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Is it Healthy to Eat Rare or Medium-Rare Steak?

If you’re going to shell out big bucks for a fancy dinner, you want your food to be prepared flawlessly. When it comes to steak, though, there are often differences in opinion about what the “perfect” preparation is. Everyone has different preferences about how well done they would like their meat to be cooked.

Most high-end steak chefs and connoisseurs agree that the worst mistake you can make when it comes to cooking red meat is to overcook it. Overcooked steak tends to be tough, chewy, and devoid of tenderness. In fact, you’re likely to see any estimable waiter at a quality steakhouse cringe at the sound of the words “well done”.

But is the alternative safe? Many people are wary about ordering steak per the chef’s recommendation for fear that the outcome will be steak that is too rare and therefore could be dangerous to eat. What guidelines should be followed when it comes to eating rare steak?


Dangers of Rare Meat

The main danger of rare meat is that it might not reach a high enough internal temperature to kill any bacteria that may be in the meat. Ideally, meat should reach an internal temperature of at least 145°F to ensure that it is safe for consumption.

Making Safe Choices

In general, steak that is cooked to at least medium rare doneness can guarantee that it has reached an internal temperature that makes it safe to eat. If you prefer your steak rare, there is a slightly higher risk — but this is still the preferred method of steak preparation for countless aficionados out there.

Your best options for eating rare steak are to do so at a high-quality and reputable steakhouse. In such establishments you can rest assured that chefs are well-educated about the different cuts of meat, the risks of eating rare meat, and the best practices for reducing associated risks. In particular, delicacy dishes such as Beef Carpaccio or Steak Tartar that feature raw meat should only be consumed at high-end restaurants with a flawless reputation.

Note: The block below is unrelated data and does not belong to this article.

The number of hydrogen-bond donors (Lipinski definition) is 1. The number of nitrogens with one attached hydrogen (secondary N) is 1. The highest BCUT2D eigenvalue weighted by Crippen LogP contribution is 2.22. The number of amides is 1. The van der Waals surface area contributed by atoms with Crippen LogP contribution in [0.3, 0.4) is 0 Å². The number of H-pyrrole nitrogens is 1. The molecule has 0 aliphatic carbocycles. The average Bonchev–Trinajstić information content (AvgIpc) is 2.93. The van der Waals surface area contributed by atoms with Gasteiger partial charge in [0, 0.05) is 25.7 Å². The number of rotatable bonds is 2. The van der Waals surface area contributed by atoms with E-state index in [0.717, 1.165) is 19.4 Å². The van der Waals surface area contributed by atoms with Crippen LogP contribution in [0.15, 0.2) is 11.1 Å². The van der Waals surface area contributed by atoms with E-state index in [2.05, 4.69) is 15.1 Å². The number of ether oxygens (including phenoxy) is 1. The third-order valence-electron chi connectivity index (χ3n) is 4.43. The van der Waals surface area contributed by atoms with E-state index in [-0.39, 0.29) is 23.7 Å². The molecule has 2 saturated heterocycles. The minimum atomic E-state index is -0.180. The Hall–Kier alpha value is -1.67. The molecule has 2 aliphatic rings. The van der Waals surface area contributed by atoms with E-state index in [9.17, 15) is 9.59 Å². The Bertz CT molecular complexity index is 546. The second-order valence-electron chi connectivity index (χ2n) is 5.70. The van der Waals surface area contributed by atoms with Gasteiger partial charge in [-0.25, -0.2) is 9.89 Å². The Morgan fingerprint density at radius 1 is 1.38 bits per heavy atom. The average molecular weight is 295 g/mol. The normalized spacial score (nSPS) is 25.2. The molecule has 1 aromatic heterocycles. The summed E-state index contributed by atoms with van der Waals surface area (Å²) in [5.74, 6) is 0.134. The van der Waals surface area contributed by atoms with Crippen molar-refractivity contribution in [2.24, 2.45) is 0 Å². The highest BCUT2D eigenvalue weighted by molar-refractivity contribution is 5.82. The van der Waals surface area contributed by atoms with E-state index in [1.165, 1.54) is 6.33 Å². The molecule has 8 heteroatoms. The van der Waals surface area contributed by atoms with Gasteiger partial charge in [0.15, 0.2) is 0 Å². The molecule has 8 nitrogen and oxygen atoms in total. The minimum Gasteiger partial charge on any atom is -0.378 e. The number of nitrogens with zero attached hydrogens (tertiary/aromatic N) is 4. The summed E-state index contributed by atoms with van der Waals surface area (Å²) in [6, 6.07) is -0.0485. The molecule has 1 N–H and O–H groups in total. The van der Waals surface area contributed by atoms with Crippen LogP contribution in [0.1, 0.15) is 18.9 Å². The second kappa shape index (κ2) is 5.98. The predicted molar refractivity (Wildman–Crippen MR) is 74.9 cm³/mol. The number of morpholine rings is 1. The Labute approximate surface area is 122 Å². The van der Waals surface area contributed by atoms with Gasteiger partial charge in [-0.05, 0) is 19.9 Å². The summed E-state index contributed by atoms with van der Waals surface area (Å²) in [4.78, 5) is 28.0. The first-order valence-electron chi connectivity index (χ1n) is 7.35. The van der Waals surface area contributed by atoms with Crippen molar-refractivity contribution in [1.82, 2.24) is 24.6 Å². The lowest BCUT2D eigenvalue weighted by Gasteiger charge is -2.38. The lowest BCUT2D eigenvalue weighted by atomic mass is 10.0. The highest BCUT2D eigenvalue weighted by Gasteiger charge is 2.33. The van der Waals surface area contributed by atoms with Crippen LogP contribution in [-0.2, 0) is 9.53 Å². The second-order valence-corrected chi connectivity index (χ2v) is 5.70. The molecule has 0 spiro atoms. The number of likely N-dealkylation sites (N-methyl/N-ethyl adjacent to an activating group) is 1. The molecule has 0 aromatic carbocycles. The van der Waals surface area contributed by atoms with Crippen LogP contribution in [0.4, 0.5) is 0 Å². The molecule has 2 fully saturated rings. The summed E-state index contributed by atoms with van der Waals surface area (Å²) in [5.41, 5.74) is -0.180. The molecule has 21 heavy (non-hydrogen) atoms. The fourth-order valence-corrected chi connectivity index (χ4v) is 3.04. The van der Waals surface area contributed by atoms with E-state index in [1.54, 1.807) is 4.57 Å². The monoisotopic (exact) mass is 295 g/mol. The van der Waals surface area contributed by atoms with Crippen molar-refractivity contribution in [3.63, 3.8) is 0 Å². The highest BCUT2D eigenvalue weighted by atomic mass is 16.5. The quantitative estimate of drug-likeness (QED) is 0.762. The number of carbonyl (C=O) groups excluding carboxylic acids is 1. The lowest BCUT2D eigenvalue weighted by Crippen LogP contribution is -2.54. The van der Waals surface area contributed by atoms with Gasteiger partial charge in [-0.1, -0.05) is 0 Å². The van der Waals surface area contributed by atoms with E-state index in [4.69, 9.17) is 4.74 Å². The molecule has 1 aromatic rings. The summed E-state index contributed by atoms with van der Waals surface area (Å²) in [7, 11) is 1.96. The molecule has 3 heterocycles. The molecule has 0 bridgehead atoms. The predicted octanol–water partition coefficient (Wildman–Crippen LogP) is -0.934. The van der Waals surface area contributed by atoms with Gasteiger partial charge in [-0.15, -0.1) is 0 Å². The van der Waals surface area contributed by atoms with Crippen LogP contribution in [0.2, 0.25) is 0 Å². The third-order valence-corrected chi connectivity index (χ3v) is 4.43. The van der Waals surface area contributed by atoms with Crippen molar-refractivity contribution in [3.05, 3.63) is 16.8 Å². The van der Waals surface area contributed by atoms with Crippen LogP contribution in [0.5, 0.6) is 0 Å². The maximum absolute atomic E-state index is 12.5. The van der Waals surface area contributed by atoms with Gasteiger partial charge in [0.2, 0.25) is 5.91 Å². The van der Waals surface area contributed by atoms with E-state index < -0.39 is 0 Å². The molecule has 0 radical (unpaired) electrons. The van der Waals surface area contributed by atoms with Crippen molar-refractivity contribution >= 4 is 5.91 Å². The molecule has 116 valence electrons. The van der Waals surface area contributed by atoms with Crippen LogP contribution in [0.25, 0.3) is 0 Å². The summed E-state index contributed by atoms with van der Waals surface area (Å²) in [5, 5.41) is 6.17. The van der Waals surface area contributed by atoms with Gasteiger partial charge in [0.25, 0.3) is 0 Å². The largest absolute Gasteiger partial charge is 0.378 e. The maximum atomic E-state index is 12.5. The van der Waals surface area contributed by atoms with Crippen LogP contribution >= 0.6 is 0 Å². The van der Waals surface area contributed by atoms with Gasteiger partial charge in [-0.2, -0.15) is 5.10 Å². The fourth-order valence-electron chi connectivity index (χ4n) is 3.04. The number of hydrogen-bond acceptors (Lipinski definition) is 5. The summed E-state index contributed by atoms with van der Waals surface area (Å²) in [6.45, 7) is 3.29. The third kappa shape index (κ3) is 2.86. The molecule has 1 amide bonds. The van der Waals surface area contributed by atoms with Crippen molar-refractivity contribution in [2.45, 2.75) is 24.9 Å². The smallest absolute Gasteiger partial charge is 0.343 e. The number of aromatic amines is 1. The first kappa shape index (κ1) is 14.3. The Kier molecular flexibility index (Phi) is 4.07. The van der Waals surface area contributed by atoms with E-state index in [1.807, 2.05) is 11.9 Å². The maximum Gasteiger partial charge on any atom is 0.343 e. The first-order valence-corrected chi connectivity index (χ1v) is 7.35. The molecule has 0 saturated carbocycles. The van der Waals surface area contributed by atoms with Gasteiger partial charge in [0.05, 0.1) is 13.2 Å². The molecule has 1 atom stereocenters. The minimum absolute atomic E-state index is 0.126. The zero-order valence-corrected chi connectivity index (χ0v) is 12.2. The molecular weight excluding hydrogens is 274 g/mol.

If in doubt, ask the waiter to ask how the chef recommends a given cut of meat should be cooked. While there are instances where choosing to consume raw meat comes associated with few risks, there are other instances where it should be avoided no matter how nice a given steakhouse is.

Finding a High-Quality Steakhouse

Looking for a top-shelf steakhouse that meets all of your needs for superior cuisine, excellent service, and knowledgeable staff? Check out reviews online to find the best value option that will meet all of your expectations. At a high-quality steakhouse you can rest at ease knowing that you and your dinner party are in good hands. If you prefer your steak in the rarer side, it’s even more important to find a steakhouse with a highly professional and reputable approach to steak preparation. There is obviously something to be said for steak that’s rare or medium-rare, but no matter how well it’s done, the important thing is that it’s done right.


Is Rare Steak Safe to Eat?

As a carnivore, there’s nothing quite like sitting down to a meal of delicious steak and veges, but when it comes to steak, if you don’t get the cooking right, it can ruin the entire meal. According to YouGov, 2% of Americans like their steak burnt to a crisp. On the other end of the scale, 2% like their steak “blue” (extreme-rare). Around 11% eat rare steak, and 23% enjoy medium rare; compared to 13% medium, 16% medium well and 24% well done. So, what is the best way to have steak – and is eating rare steak actually safe?

To answer these – the best way depends on the cut (and your preference); and yes, eating rare steak is certainly safe, as long as you avoid cross-contamination, and fully clean your kitchen utensils. A study from the University of Nottingham found this after intentionally spiking samples with E.coli! Yes! They stacked the deck and the only time this bacteria survived in rare cooked steaks was in the case of unwashed utensils. A rare steak is safe!